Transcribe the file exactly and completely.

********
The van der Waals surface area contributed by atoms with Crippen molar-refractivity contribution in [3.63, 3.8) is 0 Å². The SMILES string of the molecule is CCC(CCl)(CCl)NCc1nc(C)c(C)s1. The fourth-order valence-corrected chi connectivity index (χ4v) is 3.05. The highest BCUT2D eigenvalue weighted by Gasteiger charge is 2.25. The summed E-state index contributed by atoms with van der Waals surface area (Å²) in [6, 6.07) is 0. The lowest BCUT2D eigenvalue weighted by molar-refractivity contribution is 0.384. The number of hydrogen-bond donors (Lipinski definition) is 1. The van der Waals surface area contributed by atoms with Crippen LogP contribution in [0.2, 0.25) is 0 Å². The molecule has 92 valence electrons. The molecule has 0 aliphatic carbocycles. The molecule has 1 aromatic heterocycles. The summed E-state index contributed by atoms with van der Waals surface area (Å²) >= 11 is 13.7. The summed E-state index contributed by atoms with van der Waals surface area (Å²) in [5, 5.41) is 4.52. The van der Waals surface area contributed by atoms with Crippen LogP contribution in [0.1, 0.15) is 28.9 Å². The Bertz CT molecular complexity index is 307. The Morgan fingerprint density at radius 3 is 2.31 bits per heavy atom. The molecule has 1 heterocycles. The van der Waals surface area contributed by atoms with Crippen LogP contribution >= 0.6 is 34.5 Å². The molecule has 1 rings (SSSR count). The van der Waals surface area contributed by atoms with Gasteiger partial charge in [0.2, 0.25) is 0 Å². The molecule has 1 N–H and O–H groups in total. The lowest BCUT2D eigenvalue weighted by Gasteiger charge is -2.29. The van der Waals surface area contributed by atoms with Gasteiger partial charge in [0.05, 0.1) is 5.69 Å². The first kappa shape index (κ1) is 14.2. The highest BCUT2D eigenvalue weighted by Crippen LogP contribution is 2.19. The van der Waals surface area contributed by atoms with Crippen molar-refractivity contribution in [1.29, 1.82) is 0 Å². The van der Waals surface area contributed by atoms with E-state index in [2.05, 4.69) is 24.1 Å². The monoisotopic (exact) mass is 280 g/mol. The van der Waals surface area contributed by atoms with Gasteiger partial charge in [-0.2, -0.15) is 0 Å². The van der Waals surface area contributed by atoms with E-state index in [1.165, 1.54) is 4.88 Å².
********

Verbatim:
The van der Waals surface area contributed by atoms with Crippen molar-refractivity contribution in [3.63, 3.8) is 0 Å². The SMILES string of the molecule is CCC(CCl)(CCl)NCc1nc(C)c(C)s1. The fourth-order valence-corrected chi connectivity index (χ4v) is 3.05. The highest BCUT2D eigenvalue weighted by Gasteiger charge is 2.25. The summed E-state index contributed by atoms with van der Waals surface area (Å²) in [6, 6.07) is 0. The lowest BCUT2D eigenvalue weighted by molar-refractivity contribution is 0.384. The number of hydrogen-bond donors (Lipinski definition) is 1. The van der Waals surface area contributed by atoms with Crippen LogP contribution in [0.2, 0.25) is 0 Å². The molecule has 92 valence electrons. The molecule has 0 aliphatic carbocycles. The molecule has 1 aromatic heterocycles. The summed E-state index contributed by atoms with van der Waals surface area (Å²) >= 11 is 13.7. The summed E-state index contributed by atoms with van der Waals surface area (Å²) in [5, 5.41) is 4.52. The van der Waals surface area contributed by atoms with Crippen LogP contribution in [0.1, 0.15) is 28.9 Å². The Bertz CT molecular complexity index is 307. The Morgan fingerprint density at radius 3 is 2.31 bits per heavy atom. The molecule has 1 heterocycles. The van der Waals surface area contributed by atoms with Crippen LogP contribution >= 0.6 is 34.5 Å². The molecule has 1 rings (SSSR count). The van der Waals surface area contributed by atoms with Gasteiger partial charge in [0.2, 0.25) is 0 Å². The molecule has 1 N–H and O–H groups in total. The lowest BCUT2D eigenvalue weighted by Gasteiger charge is -2.29. The van der Waals surface area contributed by atoms with Gasteiger partial charge in [0.05, 0.1) is 5.69 Å². The first kappa shape index (κ1) is 14.2. The highest BCUT2D eigenvalue weighted by Crippen LogP contribution is 2.19. The van der Waals surface area contributed by atoms with Crippen molar-refractivity contribution in [1.29, 1.82) is 0 Å². The van der Waals surface area contributed by atoms with E-state index in [2.05, 4.69) is 24.1 Å². The monoisotopic (exact) mass is 280 g/mol. The van der Waals surface area contributed by atoms with Gasteiger partial charge in [-0.2, -0.15) is 0 Å². The van der Waals surface area contributed by atoms with E-state index in [1.165, 1.54) is 4.88 Å².